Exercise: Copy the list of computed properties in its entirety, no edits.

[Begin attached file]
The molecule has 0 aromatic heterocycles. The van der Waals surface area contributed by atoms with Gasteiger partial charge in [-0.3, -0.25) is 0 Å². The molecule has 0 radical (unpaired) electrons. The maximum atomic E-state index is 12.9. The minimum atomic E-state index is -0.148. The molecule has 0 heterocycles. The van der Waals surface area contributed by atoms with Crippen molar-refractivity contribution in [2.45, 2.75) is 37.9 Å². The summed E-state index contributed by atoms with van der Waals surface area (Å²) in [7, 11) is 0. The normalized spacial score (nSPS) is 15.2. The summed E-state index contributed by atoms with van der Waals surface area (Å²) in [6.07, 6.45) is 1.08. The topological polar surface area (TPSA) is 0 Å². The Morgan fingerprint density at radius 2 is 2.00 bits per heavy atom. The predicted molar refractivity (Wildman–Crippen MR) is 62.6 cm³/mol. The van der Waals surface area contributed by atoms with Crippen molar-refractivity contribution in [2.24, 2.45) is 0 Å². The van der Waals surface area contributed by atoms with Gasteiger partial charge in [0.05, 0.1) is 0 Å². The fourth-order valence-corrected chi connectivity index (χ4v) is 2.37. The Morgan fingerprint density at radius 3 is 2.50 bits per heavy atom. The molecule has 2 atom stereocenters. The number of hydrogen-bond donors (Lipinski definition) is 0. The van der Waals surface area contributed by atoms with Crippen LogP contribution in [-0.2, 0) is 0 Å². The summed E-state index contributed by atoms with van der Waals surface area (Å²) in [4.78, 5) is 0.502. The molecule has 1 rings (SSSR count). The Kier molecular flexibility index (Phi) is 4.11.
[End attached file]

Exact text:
The molecule has 0 aromatic heterocycles. The van der Waals surface area contributed by atoms with Gasteiger partial charge in [-0.3, -0.25) is 0 Å². The molecule has 0 radical (unpaired) electrons. The maximum atomic E-state index is 12.9. The minimum atomic E-state index is -0.148. The molecule has 0 heterocycles. The van der Waals surface area contributed by atoms with Crippen molar-refractivity contribution in [2.45, 2.75) is 37.9 Å². The summed E-state index contributed by atoms with van der Waals surface area (Å²) in [7, 11) is 0. The normalized spacial score (nSPS) is 15.2. The summed E-state index contributed by atoms with van der Waals surface area (Å²) in [6.07, 6.45) is 1.08. The topological polar surface area (TPSA) is 0 Å². The Morgan fingerprint density at radius 2 is 2.00 bits per heavy atom. The predicted molar refractivity (Wildman–Crippen MR) is 62.6 cm³/mol. The van der Waals surface area contributed by atoms with Crippen molar-refractivity contribution in [2.24, 2.45) is 0 Å². The van der Waals surface area contributed by atoms with Gasteiger partial charge in [0.05, 0.1) is 0 Å². The fourth-order valence-corrected chi connectivity index (χ4v) is 2.37. The Morgan fingerprint density at radius 3 is 2.50 bits per heavy atom. The molecule has 2 atom stereocenters. The number of hydrogen-bond donors (Lipinski definition) is 0. The van der Waals surface area contributed by atoms with Crippen LogP contribution in [-0.2, 0) is 0 Å². The summed E-state index contributed by atoms with van der Waals surface area (Å²) in [4.78, 5) is 0.502. The molecule has 1 rings (SSSR count). The Kier molecular flexibility index (Phi) is 4.11.